that Synod commission the CTICR to amend or delete Theses VI par. 11 in order to reflect the majority conclusion of the CTICR that: “scripture and theology permit the ordination of women in the LCA” and, that this amendment be submitted to the next Pastors’ Conference and General Synod for review and ratification.

Resolution Two

Whereas the Constitution ARTICLE Xll. ALTERATIONS TO CONSTITUTION part 1 states that “The Church at a convention of the General Synod may amend, alter, add to or repeal any of the rules, except Article ll. and Article Xll.1, which shall be considered fundamental and unalterable in their intent and meaning”, it therefore follows that all other parts of the Constitution may be subject to alteration when justified, and

Whereas the CTICR-FR 2000 concluded by majority that: “scripture and theology permit the ordination of women in the LCA therefore

Be it resolved

that Synod request the Constitutions Committee amend ARTICLE V. THE MINISTRY  Item 1. second sentence to read:  For this purpose it shall receive into its Ministry by ordination, or by colloquy for ministers ordained elsewhere, any person whose qualifications for the office have been established and who…

Resolution Three

Whereas God in love and wisdom has called women to be pastors and gives them to the LCA to serve in the ministry of word and sacrament, and

Whereas women who are unable to follow this call of God towards the path of ordination have experienced significant pain and in some cases a crisis of faith

Be it resolved

that the LCA no longer rejects this gift from God but accepts God’s generous gift of love and ordains these women to serve as pastors in the LCA

Resolution Four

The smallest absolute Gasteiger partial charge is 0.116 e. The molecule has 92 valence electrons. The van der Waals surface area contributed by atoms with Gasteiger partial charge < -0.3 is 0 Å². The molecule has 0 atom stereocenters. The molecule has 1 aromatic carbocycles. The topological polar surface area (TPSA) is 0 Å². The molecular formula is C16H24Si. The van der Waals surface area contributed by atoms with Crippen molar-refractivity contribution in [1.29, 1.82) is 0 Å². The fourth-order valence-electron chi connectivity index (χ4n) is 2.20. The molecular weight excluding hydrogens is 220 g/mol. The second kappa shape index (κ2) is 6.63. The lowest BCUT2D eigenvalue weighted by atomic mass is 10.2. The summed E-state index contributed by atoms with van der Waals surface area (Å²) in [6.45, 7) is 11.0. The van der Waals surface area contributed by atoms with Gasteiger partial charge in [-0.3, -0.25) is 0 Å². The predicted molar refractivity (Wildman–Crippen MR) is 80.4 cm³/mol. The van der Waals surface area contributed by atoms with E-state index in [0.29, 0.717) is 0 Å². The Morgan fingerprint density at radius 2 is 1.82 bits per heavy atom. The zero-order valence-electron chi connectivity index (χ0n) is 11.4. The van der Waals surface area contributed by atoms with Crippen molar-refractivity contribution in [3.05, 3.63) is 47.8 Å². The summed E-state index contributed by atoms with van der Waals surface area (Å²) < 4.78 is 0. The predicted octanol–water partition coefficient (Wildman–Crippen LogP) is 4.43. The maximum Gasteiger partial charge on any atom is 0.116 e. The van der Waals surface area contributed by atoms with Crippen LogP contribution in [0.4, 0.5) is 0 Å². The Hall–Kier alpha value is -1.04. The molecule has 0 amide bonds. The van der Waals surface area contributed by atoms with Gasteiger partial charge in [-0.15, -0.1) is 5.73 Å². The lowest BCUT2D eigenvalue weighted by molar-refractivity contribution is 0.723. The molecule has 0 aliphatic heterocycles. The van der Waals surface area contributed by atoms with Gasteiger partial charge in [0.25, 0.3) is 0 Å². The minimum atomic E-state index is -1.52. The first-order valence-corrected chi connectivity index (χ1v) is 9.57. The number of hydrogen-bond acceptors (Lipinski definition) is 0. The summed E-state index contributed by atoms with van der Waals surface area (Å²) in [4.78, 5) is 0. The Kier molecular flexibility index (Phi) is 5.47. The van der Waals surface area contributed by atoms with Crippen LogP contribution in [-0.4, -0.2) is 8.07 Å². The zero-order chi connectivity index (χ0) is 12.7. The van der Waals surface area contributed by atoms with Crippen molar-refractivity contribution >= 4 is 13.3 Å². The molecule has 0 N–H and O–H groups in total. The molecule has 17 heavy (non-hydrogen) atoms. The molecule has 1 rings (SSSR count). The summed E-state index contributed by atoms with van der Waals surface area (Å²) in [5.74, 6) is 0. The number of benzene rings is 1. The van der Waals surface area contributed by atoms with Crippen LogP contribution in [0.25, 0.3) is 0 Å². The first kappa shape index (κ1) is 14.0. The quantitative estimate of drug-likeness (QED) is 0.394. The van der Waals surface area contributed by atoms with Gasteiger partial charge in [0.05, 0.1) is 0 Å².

Whereas the CTICR-FR 2000 concluded by majority that: “scripture and theology permit the ordination of women in the LCA” and, The Augsburg Confession states “it is enough for the unity of the church to agree concerning the teaching of the gospel and the administration of the sacraments” (AC VII) and

Whereas the CTICR-FR 2000 Part D addresses the theological and pastoral implications of the commission’s conclusion under the headings – The question of truth; The question and unity; and The question of love

Be it resolved

that with prayer and thanksgiving the Lutheran Church of Australia harnesses all of God’s gifts bestowed on us including the CTICR, the LEA, The Lutheran, the pastors of the church and the leaders of the congregations to inform and guide all members of the LCA in questions of TRUTH, UNITY and LOVE and encourage one another in our understanding and experience of how the ordination of women can enhance the ministry and outreach of the church and the proclamation of the gospel.

If you wish to receive a copy of the full explanation and background to these resolutions please email: Church.Office@stpeters.qld.edu.au and you will be forwarded a copy.

___________________________

St Andrews Resolution

With permission from St Andrews Lutheran Church Brisbane City Congregation we also include for your consideration their resolution advocating full membership of LWF:

Be it resolved

that the Lutheran Church of Australia in this anniversary year applies for full membership in the Lutheran World Federation.

__________________________

Summary of an open letter to the LCA from Neal Nuske

In a recent open letter to the Presidents of the LCA, Neal Nuske, Teacher in Charge of Study of Religion at St Peters Lutheran College addresses two theological issues which have been seen by some as stumbling blocks in the movement towards the ordination of women and men.

The first issue relates to the validity of a believer’s faith if nurtured by female clergy and the validity of the consecration of the elements by a female pastor. For Neal the issue is that “concerns about gender, are replacing that particular distinctive accent in Lutheran theology which locates the work of the Holy Spirit at the center of our theology of Word and Sacrament. In so focusing upon gender, the key concepts of sola gratia, sola fide and solus Christus are being marginalized and displaced.”